Mohammed Shtayyeh’s handling of crisis fuels talk that he could become PA president
Palestinian Authority Prime Minister Mohammad Shtayyeh, who has held office for slightly more than a year, is increasingly regarded as a possible replacement for PA President Mahmoud Abbas because of his management of the COVID-19 outbreak on the West Bank.
In the 13 months that Shtayyeh has occupied the prime minister’s office on Emile Habibi Square in the upscale Ramallah neighborhood of Masyoun, he has exhibited a new governing style that is in stark contrast to that of his predecessor, Rami Hamdallah. He walks to his office. He has fewer guards. He seems to be more at ease with the public.
The 62-year-old Shtayyeh is a veteran politician and a member of the ruling Fatah party. (Hamdallah and the prime minister before him, Salam Fayyad, were both ostensibly independent.) He has extensive experience in economics and holds a PhD in economic development.
Since the outbreak of COVID-19 in the Palestinian territories in early March, Shtayyeh has taken a hands-on approach in the campaign against coronavirus. He has been seen in the streets meeting with people and has gone out at night on unannounced visits to a bakery, a coffee shop and a supermarket to check how people are coping.
Nour Odeh, a Palestinian political analyst in the West Bank, told The Media Line that the prime minister was the exact opposite of Hamdallah, who was considered stiff and out of touch.
“Dr. Shtayyeh has a long history of positive engagement with civil society and academia. He’s very conscientious about the need to connect with the public and re-establish trust by being more forthright about what is going on and how things are managed,” she said.
The prime minister participates in daily COVID-19 updates led by government spokesman Ibrahim Melhem, providing in-depth briefings about official measures and fielding questions.
Hasan Awwad, a Middle East expert at the University of Bridgeport in Connecticut, told The Media Line that these news conferences had burnished Shtayyeh’s image as a leader.
“His management of the crisis has definitely made him a star and raised his status, giving him wide public support,” Awwad said.
The prime minister announced on Monday that the Palestinian territories had about 450 confirmed cases of COVID-19, and two deaths, strikingly low figures compared to most places in the world.
Abdul Sattar Kassem, a former political science professor at An-Najah University in the West Bank, told The Media Line he was not impressed by Shtayyeh’s handling of the crisis.
“Where’s the creativity in what he did?” Kassem asked. “He took the same measures that were taken by America, China, Belgium, Chad, etc… There is no kind of creativity, but the factional [Fatah] media machine amplifies the achievements. This is a matter of propaganda, and nothing more.”
Kassem adds that Shtayyeh is no different from previous prime ministers.
“The basic measure of the performance of any government is the extent of its impact on social, humanitarian and economic conditions,” he stated. “Do you see any change in the general situation of people in the West Bank? Any new program, even political?”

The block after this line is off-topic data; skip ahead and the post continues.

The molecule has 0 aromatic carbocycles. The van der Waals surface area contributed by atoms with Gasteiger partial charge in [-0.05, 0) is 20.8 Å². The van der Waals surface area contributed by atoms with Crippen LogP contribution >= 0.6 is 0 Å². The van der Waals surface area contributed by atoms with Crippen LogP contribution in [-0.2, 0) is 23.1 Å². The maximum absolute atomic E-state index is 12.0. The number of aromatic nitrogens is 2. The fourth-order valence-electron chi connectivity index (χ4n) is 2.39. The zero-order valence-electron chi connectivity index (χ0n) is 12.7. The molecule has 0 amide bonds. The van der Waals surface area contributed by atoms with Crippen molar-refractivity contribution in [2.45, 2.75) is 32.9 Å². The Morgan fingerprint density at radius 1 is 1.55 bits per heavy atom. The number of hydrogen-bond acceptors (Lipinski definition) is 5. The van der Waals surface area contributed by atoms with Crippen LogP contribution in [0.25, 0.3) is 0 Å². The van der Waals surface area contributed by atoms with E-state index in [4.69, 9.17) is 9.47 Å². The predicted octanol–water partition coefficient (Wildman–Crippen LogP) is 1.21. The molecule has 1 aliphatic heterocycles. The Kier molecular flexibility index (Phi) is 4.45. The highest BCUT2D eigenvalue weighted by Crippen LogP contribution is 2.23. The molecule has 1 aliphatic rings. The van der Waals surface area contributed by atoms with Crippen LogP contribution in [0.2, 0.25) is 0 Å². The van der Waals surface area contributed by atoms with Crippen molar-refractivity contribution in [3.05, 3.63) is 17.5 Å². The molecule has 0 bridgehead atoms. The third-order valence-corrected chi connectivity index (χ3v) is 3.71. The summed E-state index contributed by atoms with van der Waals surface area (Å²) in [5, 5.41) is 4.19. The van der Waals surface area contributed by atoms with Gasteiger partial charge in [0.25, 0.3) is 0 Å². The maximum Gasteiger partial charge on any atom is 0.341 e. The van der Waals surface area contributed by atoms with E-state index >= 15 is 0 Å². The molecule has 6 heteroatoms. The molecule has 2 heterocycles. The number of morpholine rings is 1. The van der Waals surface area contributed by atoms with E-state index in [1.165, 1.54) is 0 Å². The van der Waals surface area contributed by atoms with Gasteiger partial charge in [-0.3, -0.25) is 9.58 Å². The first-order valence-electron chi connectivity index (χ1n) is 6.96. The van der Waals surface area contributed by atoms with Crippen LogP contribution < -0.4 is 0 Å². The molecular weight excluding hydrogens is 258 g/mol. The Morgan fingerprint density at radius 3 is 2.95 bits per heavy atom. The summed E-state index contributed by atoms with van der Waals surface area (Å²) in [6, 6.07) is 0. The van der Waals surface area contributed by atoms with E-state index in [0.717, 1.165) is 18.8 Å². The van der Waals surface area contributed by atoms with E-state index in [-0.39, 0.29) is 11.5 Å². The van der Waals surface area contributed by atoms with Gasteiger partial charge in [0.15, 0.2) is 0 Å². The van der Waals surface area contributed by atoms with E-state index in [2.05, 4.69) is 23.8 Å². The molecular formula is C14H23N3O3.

For many Palestinians, however, Shtayyeh is a breath of fresh air. A recent poll conducted in the West Bank found that 96% of the respondents trusted his government’s handling of the crisis.
He is seen by many as the top candidate to succeed Abbas, who is 84, has been in power since 2005 and is in frail health. The president has been keeping a low profile and has been seen only twice since pandemic started.
“It’s clear that the people are satisfied with his handling of the crisis,” Awwad said about Shtayyeh. “He has been transparent with the media, solidifying his position as a possible successor to Abbas.”
When he took office, Shtayyeh’s strategy was to gradually disengage the Palestinian economy from that of Israel and to find new markets for Palestinian products. People were skeptical, and despite his success in handling the pandemic, the Palestinian economy is now on the verge of collapse.
Thousands of Palestinians are no longer working. The financially struggling government will pay only 60% of its employees’ salaries this month, Shtayyeh himself announced at a recent news conference. In addition, the internal division between Fatah and Hamas, the Islamist ruler of the Gaza Strip, remains deep.
Odeh, the political analyst, served as a spokeswoman for the Palestinian government under Fayyad. She says Shtayyeh has indeed faced difficult problems since taking office, but that does not make him a shoo-in as president.
“One can assess this government by how it has been able to manage and survive these challenges so far,” she said. “It’s been one thing after another. They haven’t had a break. It’s difficult to judge what they would do during prosperous times…. But this is a very critical public. And this doesn’t mean his popularity will extend to everything. It could fluctuate very sharply and very quickly.”
Odeh adds that it is not the time to talk about who will replace Abbas.
“It’s too early to talk about something like that,” she said. “Second, I don’t know what Dr. Shtayyeh’s aspirations are. He’s very careful about that.”
Besides, the matter of succession is not a simple matter.
“The calculus for something like this is far more complicated,” Odeh stated. “It’s not about popularity. It’s not just about good performance in the past few months.”